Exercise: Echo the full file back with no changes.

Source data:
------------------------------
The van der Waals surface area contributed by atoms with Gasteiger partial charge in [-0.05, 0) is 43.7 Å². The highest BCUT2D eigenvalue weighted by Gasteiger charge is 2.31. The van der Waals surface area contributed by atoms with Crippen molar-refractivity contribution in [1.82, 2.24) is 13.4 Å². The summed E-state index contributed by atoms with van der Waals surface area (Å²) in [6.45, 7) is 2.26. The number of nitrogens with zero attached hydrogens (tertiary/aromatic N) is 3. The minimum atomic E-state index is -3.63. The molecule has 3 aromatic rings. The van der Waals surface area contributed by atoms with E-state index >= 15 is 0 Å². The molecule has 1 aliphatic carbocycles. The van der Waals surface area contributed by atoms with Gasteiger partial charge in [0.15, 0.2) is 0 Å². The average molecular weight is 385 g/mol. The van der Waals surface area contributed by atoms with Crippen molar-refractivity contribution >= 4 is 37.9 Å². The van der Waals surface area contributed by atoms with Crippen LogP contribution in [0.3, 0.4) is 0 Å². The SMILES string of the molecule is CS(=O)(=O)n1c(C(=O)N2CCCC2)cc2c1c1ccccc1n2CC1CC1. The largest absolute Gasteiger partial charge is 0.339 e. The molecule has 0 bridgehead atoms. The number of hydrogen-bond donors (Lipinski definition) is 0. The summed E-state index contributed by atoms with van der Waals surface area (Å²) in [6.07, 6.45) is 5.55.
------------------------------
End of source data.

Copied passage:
The van der Waals surface area contributed by atoms with Gasteiger partial charge in [-0.05, 0) is 43.7 Å². The highest BCUT2D eigenvalue weighted by Gasteiger charge is 2.31. The van der Waals surface area contributed by atoms with Crippen molar-refractivity contribution in [1.82, 2.24) is 13.4 Å². The summed E-state index contributed by atoms with van der Waals surface area (Å²) in [6.45, 7) is 2.26. The number of nitrogens with zero attached hydrogens (tertiary/aromatic N) is 3. The minimum atomic E-state index is -3.63. The molecule has 3 aromatic rings. The van der Waals surface area contributed by atoms with E-state index >= 15 is 0 Å². The molecule has 1 aliphatic carbocycles. The van der Waals surface area contributed by atoms with Gasteiger partial charge in [0.15, 0.2) is 0 Å². The average molecular weight is 385 g/mol. The van der Waals surface area contributed by atoms with Crippen molar-refractivity contribution >= 4 is 37.9 Å². The van der Waals surface area contributed by atoms with Crippen LogP contribution in [0.3, 0.4) is 0 Å². The SMILES string of the molecule is CS(=O)(=O)n1c(C(=O)N2CCCC2)cc2c1c1ccccc1n2CC1CC1. The largest absolute Gasteiger partial charge is 0.339 e. The molecule has 0 bridgehead atoms. The number of hydrogen-bond donors (Lipinski definition) is 0. The summed E-state index contributed by atoms with van der Waals surface area (Å²) in [6.07, 6.45) is 5.55.